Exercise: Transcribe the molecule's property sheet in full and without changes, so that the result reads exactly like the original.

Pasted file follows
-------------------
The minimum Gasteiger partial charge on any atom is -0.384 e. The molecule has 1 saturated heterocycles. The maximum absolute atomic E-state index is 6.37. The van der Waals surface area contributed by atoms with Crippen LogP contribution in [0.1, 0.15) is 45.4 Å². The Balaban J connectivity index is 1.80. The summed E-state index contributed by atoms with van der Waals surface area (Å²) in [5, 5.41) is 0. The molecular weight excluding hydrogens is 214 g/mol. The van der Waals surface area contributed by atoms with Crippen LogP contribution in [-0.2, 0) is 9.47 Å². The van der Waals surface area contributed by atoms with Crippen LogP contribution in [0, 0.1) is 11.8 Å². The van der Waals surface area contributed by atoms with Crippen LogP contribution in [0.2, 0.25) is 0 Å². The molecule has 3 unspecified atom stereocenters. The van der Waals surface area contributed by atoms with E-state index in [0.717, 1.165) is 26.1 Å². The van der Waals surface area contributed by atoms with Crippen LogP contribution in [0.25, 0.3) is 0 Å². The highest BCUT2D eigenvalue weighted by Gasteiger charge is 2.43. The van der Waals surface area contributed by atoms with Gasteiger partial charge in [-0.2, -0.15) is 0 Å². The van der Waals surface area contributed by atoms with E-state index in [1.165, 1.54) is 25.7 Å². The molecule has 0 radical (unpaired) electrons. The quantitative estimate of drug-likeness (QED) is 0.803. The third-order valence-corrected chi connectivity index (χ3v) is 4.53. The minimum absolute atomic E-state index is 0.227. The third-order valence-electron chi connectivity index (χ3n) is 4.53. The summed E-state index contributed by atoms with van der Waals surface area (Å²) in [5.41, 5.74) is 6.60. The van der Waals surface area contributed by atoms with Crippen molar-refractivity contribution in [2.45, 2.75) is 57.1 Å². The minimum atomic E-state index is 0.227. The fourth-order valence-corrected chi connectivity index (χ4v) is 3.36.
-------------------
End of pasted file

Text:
The minimum Gasteiger partial charge on any atom is -0.384 e. The molecule has 1 saturated heterocycles. The maximum absolute atomic E-state index is 6.37. The van der Waals surface area contributed by atoms with Crippen LogP contribution in [0.1, 0.15) is 45.4 Å². The Balaban J connectivity index is 1.80. The summed E-state index contributed by atoms with van der Waals surface area (Å²) in [5, 5.41) is 0. The molecular weight excluding hydrogens is 214 g/mol. The van der Waals surface area contributed by atoms with Crippen LogP contribution in [-0.2, 0) is 9.47 Å². The van der Waals surface area contributed by atoms with Crippen LogP contribution in [0, 0.1) is 11.8 Å². The van der Waals surface area contributed by atoms with Crippen LogP contribution in [0.2, 0.25) is 0 Å². The molecule has 3 unspecified atom stereocenters. The van der Waals surface area contributed by atoms with E-state index in [0.717, 1.165) is 26.1 Å². The van der Waals surface area contributed by atoms with Crippen LogP contribution in [0.25, 0.3) is 0 Å². The highest BCUT2D eigenvalue weighted by Gasteiger charge is 2.43. The van der Waals surface area contributed by atoms with Gasteiger partial charge in [-0.2, -0.15) is 0 Å². The van der Waals surface area contributed by atoms with E-state index in [1.165, 1.54) is 25.7 Å². The molecule has 0 radical (unpaired) electrons. The quantitative estimate of drug-likeness (QED) is 0.803. The third-order valence-corrected chi connectivity index (χ3v) is 4.53. The minimum absolute atomic E-state index is 0.227. The third-order valence-electron chi connectivity index (χ3n) is 4.53. The summed E-state index contributed by atoms with van der Waals surface area (Å²) in [5.41, 5.74) is 6.60. The van der Waals surface area contributed by atoms with Crippen molar-refractivity contribution in [2.45, 2.75) is 57.1 Å². The minimum atomic E-state index is 0.227. The fourth-order valence-corrected chi connectivity index (χ4v) is 3.36.